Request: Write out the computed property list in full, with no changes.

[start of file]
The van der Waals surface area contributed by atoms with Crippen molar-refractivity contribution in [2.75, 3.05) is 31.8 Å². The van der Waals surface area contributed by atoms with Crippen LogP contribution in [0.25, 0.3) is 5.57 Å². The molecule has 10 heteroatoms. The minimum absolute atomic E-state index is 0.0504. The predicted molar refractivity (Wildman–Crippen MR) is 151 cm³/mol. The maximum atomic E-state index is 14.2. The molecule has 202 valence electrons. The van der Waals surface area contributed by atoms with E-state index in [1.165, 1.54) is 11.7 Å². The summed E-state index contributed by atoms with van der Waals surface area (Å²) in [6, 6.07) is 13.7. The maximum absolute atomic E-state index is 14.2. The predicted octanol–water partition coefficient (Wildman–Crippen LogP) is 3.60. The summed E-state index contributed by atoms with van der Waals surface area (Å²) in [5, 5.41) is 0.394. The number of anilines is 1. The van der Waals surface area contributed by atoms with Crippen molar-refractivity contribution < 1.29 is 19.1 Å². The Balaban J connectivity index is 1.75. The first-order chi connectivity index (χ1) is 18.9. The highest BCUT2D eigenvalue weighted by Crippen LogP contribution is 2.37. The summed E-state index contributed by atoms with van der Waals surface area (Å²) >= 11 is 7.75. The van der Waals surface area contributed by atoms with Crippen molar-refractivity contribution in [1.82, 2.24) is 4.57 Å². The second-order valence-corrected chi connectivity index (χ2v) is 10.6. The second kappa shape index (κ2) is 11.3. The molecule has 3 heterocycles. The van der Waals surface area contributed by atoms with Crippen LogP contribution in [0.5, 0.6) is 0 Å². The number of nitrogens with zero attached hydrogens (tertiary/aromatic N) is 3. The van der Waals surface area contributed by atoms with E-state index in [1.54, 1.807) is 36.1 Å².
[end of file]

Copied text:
The van der Waals surface area contributed by atoms with Crippen molar-refractivity contribution in [2.75, 3.05) is 31.8 Å². The van der Waals surface area contributed by atoms with Crippen LogP contribution in [0.25, 0.3) is 5.57 Å². The molecule has 10 heteroatoms. The minimum absolute atomic E-state index is 0.0504. The predicted molar refractivity (Wildman–Crippen MR) is 151 cm³/mol. The maximum atomic E-state index is 14.2. The molecule has 202 valence electrons. The van der Waals surface area contributed by atoms with E-state index in [1.165, 1.54) is 11.7 Å². The summed E-state index contributed by atoms with van der Waals surface area (Å²) in [6, 6.07) is 13.7. The maximum absolute atomic E-state index is 14.2. The predicted octanol–water partition coefficient (Wildman–Crippen LogP) is 3.60. The summed E-state index contributed by atoms with van der Waals surface area (Å²) in [5, 5.41) is 0.394. The number of anilines is 1. The van der Waals surface area contributed by atoms with Crippen molar-refractivity contribution < 1.29 is 19.1 Å². The Balaban J connectivity index is 1.75. The first-order chi connectivity index (χ1) is 18.9. The highest BCUT2D eigenvalue weighted by Crippen LogP contribution is 2.37. The summed E-state index contributed by atoms with van der Waals surface area (Å²) >= 11 is 7.75. The van der Waals surface area contributed by atoms with Crippen molar-refractivity contribution in [1.82, 2.24) is 4.57 Å². The second-order valence-corrected chi connectivity index (χ2v) is 10.6. The second kappa shape index (κ2) is 11.3. The molecule has 3 heterocycles. The van der Waals surface area contributed by atoms with Crippen LogP contribution in [0.5, 0.6) is 0 Å². The number of nitrogens with zero attached hydrogens (tertiary/aromatic N) is 3. The van der Waals surface area contributed by atoms with E-state index in [1.54, 1.807) is 36.1 Å².